In this week's chart, we'll take a look at the blocking and tackling of the B2B world – lead management
by Daniel Burstein, Director of Editorial Content for MarketingSherpa

"Lack of resources, as economic times force too few people to focus on too much work."

That response is from a marketer discussing top obstacles to success from the MarketingSherpa 2012 B2B Marketing Benchmark Report. No matter what the economic trends are, B2B marketers — along with accountants, primary care doctors, stay-at-home moms and everyone else living in the year 2013 — perennially feel challenged by a lack of time and resources.

So, to help understand how marketers prioritize their challenges, we asked them …

Q: Which of the following marketing challenges are currently most pertinent to your organization? Check all that apply.


View Chart Online


Click here to see a printable version of this chart


To help you understand the chart, in a previous Benchmark Report question, we asked marketers to describe the process their organization uses to plan, execute and measure the performance of lead generation, qualification, scoring, nurturing, hand-off/management and funnel optimization. The choices were:
  • Strategic — Formal process, thorough guidelines, routine performance

  • Transition — Informal process, few guidelines, sporadic performance

  • Trial — No process or guidelines currently

All B2B marketers are challenged by generating high-quality leads

As you can see in the chart, generating high-quality leads is far and away the top challenge identified in the Benchmark Report.

While some challenges varied in importance based on marketing maturity — for example, 62% of trial-phase marketers were challenged by generating a high-volume of leads versus only 43% for strategic marketers; 47% of strategic marketers were challenged by marketing to a lengthening sales cycle, while only 28% of trial-phase marketers responded similarly — the spread was much tighter for this challenge, ranging from 80% of trial-phase marketers to 75% of strategic marketers recognizing this challenge.

So, we all know what the problem is … what is the solution?

Generating high-quality leads is an immensely difficult and complex problem to tackle, illustrated by the range of marketers recognizing this challenge. The ways to address it are equally varied and complicated. I don’t want to belittle the challenges you face every day in your job by touting an easy panacea — even if that tends to make for compelling article headlines that get shared widely across the Web.

My goal with today's Marketing Chart of the Week is to have you walk away and ask this question of yourself and your team …

How well do we perform the lead management blocking and tackling?

It's easy to overlook. Everyone likes to focus on net new leads.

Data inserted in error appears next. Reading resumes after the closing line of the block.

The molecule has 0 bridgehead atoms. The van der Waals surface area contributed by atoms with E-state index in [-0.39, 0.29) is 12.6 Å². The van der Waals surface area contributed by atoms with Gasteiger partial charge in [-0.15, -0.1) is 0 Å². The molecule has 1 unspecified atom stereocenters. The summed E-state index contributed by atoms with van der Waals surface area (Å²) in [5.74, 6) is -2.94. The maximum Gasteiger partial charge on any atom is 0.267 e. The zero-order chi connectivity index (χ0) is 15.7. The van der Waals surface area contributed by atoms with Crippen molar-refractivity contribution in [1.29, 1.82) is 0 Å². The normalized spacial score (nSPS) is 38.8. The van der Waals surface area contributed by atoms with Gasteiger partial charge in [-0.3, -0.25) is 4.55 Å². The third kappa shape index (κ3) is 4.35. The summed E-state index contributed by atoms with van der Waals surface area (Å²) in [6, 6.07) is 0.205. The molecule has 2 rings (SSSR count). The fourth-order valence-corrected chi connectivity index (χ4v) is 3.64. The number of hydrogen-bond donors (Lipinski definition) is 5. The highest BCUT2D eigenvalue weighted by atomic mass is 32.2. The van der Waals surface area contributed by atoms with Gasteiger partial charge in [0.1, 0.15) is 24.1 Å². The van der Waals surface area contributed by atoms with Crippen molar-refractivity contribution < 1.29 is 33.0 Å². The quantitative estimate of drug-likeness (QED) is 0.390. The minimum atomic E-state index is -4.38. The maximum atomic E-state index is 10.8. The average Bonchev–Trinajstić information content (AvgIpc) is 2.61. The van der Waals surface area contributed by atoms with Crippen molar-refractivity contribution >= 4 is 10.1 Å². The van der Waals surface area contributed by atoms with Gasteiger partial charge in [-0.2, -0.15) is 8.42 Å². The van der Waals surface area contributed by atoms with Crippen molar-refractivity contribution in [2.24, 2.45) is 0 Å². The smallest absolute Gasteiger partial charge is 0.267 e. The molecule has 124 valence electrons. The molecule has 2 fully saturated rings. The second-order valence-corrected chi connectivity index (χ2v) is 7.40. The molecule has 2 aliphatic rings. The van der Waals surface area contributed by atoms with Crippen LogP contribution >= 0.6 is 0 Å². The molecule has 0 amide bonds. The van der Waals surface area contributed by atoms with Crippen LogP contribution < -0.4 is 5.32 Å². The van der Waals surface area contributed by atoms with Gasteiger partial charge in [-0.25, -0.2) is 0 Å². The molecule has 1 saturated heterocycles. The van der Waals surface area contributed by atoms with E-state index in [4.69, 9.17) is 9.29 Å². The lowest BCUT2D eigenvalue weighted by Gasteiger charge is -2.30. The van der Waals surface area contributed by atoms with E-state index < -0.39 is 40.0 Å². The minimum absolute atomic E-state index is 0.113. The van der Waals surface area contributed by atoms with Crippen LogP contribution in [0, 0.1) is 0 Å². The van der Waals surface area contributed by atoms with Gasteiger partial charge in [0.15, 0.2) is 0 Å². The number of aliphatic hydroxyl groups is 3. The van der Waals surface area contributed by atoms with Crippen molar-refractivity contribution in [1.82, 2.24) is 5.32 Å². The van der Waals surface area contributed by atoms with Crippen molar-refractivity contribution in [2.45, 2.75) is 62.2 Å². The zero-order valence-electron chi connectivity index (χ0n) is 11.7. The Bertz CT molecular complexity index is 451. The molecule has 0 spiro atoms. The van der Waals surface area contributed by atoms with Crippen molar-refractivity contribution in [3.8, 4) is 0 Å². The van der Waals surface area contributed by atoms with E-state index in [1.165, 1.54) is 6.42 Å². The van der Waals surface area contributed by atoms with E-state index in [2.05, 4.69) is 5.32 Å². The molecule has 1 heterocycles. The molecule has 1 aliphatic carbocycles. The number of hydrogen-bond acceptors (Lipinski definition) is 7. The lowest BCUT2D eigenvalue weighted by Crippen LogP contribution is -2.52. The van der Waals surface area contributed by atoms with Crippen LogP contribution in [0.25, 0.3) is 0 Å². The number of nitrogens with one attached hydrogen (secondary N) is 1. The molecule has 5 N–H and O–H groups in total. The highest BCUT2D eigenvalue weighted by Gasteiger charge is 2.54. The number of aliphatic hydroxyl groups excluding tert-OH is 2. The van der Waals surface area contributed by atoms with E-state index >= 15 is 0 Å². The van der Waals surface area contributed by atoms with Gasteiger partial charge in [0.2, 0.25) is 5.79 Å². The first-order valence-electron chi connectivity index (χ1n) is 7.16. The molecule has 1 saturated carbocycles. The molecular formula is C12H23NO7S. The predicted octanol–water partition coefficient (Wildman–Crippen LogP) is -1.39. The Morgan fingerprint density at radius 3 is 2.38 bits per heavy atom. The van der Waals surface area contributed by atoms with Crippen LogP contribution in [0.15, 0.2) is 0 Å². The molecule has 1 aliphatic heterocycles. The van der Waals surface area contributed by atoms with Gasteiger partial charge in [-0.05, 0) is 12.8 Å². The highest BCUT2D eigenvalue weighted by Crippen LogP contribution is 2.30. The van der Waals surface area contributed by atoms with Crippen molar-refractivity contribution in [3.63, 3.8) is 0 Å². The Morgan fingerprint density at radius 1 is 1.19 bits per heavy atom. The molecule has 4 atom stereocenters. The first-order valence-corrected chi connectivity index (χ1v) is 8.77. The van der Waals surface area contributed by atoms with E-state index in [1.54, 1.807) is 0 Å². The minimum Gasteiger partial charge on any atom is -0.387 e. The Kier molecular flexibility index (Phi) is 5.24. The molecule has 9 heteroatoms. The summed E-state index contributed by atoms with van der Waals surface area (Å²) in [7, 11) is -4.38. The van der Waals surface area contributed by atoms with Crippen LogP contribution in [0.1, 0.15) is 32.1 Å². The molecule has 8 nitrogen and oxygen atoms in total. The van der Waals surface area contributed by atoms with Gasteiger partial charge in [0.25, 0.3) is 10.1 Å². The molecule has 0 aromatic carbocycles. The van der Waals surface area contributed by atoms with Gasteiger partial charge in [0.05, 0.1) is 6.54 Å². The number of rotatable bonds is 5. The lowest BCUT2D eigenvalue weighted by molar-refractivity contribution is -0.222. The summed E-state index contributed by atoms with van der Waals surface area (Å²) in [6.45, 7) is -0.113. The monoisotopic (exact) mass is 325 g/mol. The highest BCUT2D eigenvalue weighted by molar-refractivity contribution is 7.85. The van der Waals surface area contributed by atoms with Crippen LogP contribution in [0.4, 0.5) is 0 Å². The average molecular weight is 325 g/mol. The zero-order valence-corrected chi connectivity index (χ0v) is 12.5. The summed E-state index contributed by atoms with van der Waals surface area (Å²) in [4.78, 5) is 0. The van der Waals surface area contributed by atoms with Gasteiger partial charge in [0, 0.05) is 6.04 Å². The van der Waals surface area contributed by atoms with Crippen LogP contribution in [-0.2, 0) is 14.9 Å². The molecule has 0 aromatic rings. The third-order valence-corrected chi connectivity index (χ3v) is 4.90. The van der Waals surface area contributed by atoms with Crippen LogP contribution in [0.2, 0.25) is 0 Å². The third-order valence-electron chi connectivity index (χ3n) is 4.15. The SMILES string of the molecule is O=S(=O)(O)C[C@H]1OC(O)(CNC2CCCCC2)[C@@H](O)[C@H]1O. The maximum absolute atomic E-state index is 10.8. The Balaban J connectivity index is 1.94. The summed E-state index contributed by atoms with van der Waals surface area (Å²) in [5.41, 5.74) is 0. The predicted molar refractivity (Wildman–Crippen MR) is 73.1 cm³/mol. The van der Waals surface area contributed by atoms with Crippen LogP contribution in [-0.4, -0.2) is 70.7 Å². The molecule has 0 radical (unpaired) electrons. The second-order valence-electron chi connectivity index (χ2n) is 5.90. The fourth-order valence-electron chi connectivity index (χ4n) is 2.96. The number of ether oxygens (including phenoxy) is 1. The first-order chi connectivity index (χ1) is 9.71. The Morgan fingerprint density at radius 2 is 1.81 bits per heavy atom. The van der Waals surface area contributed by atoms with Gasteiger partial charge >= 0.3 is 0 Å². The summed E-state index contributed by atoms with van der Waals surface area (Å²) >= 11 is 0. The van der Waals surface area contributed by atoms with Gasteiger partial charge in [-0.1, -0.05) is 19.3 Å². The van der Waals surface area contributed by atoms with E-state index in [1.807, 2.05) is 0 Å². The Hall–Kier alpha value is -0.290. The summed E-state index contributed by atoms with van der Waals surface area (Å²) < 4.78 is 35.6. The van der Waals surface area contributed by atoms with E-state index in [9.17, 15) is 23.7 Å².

Let’s be frank, that's one of the most fun areas of the job and it's maybe even why you became a marketer. You get to forge partnerships, work with agencies on creative, even attend the Super Bowl if your budget and lead generation goals are big enough.

That would be all well and good if your only goal was generating mountains of leads. But, as you can see in the chart, that challenge is secondary to generating high-quality leads, because …


Sales doesn't want leads

Your CEO doesn't want leads, either. Also, your shareholders absolutely do not care about leads.

They care about paying customers.

Therefore, contact information from someone who filled out a form, downloaded a white paper, signed up for an email, attended a webinar or fits a certain demographic profile in and of itself has no value.

It takes blocking and tackling. It takes lead management. It takes not just capturing the leads, but qualifying them, nurturing them and delivering them to Sales in an effective manner to create that value.

Yet, elsewhere in the Benchmark Report we found that only 22% of marketers find lead hand-off and management to be a challenge. More marketers see the challenge in pieces of the process like lead nurturing (40%), but less so in connecting all the pieces together that make for a successful process.

Perhaps that's because blocking and tackling isn't as popular as buzz-worthy tactics like social and mobile and QR codes.

Perhaps that's because marketers feel that CRM and marketing automation systems will do all of the work for them.

While these tools can be effective, the hammer is only as good as the carpenter wielding it.

So, let's end on this note. Ask yourself and your team if you are taking your lead management process for granted. Because, as this marketer responded in the Benchmark Report, the challenge will only become more difficult …

"The decision pipelines for higher-end products are becoming narrower and longer with more controls at the corporate level. The slower economy and company resistance to spending not only make budgets tighter but funnel management slower."


Related Resources

B2B Marketing Infographic: How are B2B marketers optimizing their funnel?

B2B Marketing: 4 steps a systems integrator took to achieve Marketing-Sales alignment

B2B Marketing: How Cisco transformed its marketing strategy to better serve customers [Video]